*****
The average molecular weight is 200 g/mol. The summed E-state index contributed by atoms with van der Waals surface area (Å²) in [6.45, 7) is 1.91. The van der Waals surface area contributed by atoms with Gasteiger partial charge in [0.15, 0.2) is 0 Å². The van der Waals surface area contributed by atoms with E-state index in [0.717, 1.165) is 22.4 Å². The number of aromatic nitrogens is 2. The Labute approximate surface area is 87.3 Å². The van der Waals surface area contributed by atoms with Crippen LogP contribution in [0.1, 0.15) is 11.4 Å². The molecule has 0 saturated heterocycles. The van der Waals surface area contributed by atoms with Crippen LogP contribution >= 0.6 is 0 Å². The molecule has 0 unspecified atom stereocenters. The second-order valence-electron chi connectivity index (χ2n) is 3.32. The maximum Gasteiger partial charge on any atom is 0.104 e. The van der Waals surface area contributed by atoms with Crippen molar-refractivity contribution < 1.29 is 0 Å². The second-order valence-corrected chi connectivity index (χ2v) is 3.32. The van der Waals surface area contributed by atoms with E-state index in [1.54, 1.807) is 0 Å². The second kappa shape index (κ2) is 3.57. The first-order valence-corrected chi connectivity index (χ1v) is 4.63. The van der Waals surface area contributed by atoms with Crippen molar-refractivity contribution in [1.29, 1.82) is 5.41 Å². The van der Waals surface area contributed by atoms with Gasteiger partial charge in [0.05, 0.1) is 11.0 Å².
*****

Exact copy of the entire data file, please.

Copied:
The average molecular weight is 200 g/mol. The summed E-state index contributed by atoms with van der Waals surface area (Å²) in [6.45, 7) is 1.91. The van der Waals surface area contributed by atoms with Gasteiger partial charge in [0.15, 0.2) is 0 Å². The van der Waals surface area contributed by atoms with E-state index in [0.717, 1.165) is 22.4 Å². The number of aromatic nitrogens is 2. The Labute approximate surface area is 87.3 Å². The van der Waals surface area contributed by atoms with Crippen LogP contribution in [0.1, 0.15) is 11.4 Å². The molecule has 0 saturated heterocycles. The van der Waals surface area contributed by atoms with Crippen LogP contribution >= 0.6 is 0 Å². The molecule has 0 unspecified atom stereocenters. The second-order valence-electron chi connectivity index (χ2n) is 3.32. The maximum Gasteiger partial charge on any atom is 0.104 e. The van der Waals surface area contributed by atoms with Crippen molar-refractivity contribution < 1.29 is 0 Å². The second-order valence-corrected chi connectivity index (χ2v) is 3.32. The van der Waals surface area contributed by atoms with E-state index in [1.54, 1.807) is 0 Å². The second kappa shape index (κ2) is 3.57. The first-order valence-corrected chi connectivity index (χ1v) is 4.63. The van der Waals surface area contributed by atoms with Crippen molar-refractivity contribution in [1.29, 1.82) is 5.41 Å². The van der Waals surface area contributed by atoms with Gasteiger partial charge in [0.05, 0.1) is 11.0 Å².